Summer Rose's Secret
by Kristin Everhart

Summer Rose wasn’t like the other girls I knew. She shaved not only her legs, but also her face. Her breasts were flat and muscular, not budding and soft. When she dressed in the morning, she tucked away a secret. A penis between the quiet of her thighs.

I knew her before she was Summer Rose. I knew her when she was a he—named Tommy. We grew up together.  As he got a little older, he started growing out his hair, wearing pinks and reds, sparkles and glitter.  He painted his nails for the first time when he was eight. Once his dad found out, he ended up not only with blue and purple finger nails, but also blue and purple skin. He told him boys don’t paint nails. They paint houses. Tommy said maybe he wasn’t a boy, and his dad swung his hand across Tommy’s face.

I was the first person he asked to call him Summer Rose. We were twelve. Over the next three years he got a little braver and asked his brothers and mother to call him Summer Rose, too. Two of his brothers did from time to time, and the other two laughed in his face. Sometimes he would refuse to to talk them if they called him Tommy, but they did what their daddy did when someone didn’t listen, and turned to talking with their fists. That usually got Tommy to respond and Summer Rose to go away. His mom tried call her Summer Rose sometimes, though it was painful for her.

That’s why Summer Rose ran away a lot. Her family didn’t accept who she was. A lot of people didn’t. At school she wasn’t allowed to be Summer Rose either, except in art class. Ms. Cross didn’t care what or who you were as long as you didn’t steal the art supplies. 

My dad was in jail, and my mom took turns between screaming at her boyfriends and screaming at me, so I ran away, too.  

At 15 Summer Rose had run away too many times, missed too much school, and done too many drugs for the state to allow her to stay at home. She was sent to a group home, and a week later I was sent there too. The teachers and staff knew her secret, and it caused complications. They had to figure out which side of the dorm she would sleep on, and if she’d use the boys bathrooms or the girls.  They had agreed she could stay with the girls, but she had to get up before everyone else each day to keep her secret hidden. None of the other kids knew for sure that she was born a boy, though there were whispers. Only a couple were ever brave enough to ask her to her face though, or even just accept her for who she was. It was always snickers and sneers, bullying and bullshit.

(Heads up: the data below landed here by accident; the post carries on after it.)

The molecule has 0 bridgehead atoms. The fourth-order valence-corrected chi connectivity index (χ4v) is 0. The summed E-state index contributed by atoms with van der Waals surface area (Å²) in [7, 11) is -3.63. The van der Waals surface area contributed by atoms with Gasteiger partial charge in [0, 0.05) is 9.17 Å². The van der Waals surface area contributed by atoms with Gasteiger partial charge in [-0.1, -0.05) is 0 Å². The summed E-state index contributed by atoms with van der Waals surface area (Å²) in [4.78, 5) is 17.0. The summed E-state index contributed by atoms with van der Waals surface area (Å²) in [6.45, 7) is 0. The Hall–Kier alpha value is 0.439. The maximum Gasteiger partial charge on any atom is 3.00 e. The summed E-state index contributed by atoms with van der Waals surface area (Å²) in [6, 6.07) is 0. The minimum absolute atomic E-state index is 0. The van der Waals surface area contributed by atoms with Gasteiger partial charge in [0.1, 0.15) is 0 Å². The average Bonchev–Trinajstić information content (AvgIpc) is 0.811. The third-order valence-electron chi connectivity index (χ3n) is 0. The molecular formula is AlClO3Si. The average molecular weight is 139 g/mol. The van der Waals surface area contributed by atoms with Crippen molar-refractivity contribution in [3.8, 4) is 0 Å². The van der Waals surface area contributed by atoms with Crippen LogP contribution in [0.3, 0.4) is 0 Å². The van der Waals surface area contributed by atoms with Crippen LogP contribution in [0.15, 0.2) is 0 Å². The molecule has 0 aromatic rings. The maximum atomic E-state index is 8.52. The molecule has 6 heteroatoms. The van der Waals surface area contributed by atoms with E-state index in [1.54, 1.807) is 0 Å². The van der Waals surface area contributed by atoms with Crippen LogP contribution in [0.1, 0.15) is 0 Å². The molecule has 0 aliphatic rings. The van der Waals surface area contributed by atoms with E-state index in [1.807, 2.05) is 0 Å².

Every day she went to great lengths to hide that secret. The shaving, the tucking, the brushing. Every inch of her body did everything it could to betray her, to expose her for what the world thought she should be instead of allowing her to be who she knew she was. 

After my second night in the group home, Summer Rose told me we were going to run away. She couldn’t take the pressure of being two people. She felt like Tommy was a lie she was forced to live out. She felt like she had to keep Summer Rose locked up, and only let her out when it was safe.

“It’s who I am,” she said. “It should always be safe for me to be who I am.”

I’d do anything for her and she knew it. So that night, when she said we were running away, I didn’t respond.  She already knew I was ready.

The day we ran away was a weekday. We went to an arcade as a group. It was filled with a low yellow light and smelled like a damp attic. The machines ding ding dinged, pinged, ponged, and chirped, their lights danced in succession up and down the frames. We were given $4 in coins. Young kids and teens roamed through the aisles of machines that had been there longer than any of them had been alive. Periodically, there were older men with mustaches on the heels of those kids, trolling for a good game, or a good girl, nobody was ever sure which.  

Summer Rose stopped at the machine that pushes coins and small trinkets to the edge of a tray. She pretended to put coins into the machine, watching with feigned anticipation, secretly knowing she wouldn’t be winning anything. A staff walked by her smiling, then stopped at the ski ball machine on the other side of the room. 

This was our opportunity. Summer Rose walked briskly towards the exit and I followed. We walked in silence for a couple of blocks then Summer Rose started to run, so I did too. The only thing I could hear was the stomp of our shoes on the pavement and the pant of our breath. Nobody was following us, but we couldn’t stop. She didn’t know where we were going yet, and I was ay with that. She never did, but we always figured it out. She was in charge, the puppeteer to this marionette.

A city bus chugged by the main street next to us and turned the corner. Summer Rose ran towards it. The bus was still there when we arrived. The digital letters lit up the black screen like the yellow stars in the dark sky above us. 

She dropped a fistful of nickels one by one in the coin slot and walked through the aisle searching for the best seat. They were all empty except one. A middle aged man sat in a window seat in the middle of the bus. He had on a yellowish brown jacket, big fat round worker boots, and had a container of homemade food on his lap.  She chose the last seats in the very back of the bus. After we sat, she pulled out the worn bag her nickels were in and started counting.   

“Five, ten, fifteen….$1 dollar.  “…35, 40, 45…$2 dollars.”

I listened as she counted half in her head and half out loud. The man in the middle of the bus was listening too. He turned towards us, asking us if we wanted the rest of his potato chips, extending his arm as far as it would go, leaning his body over the edge of his seat.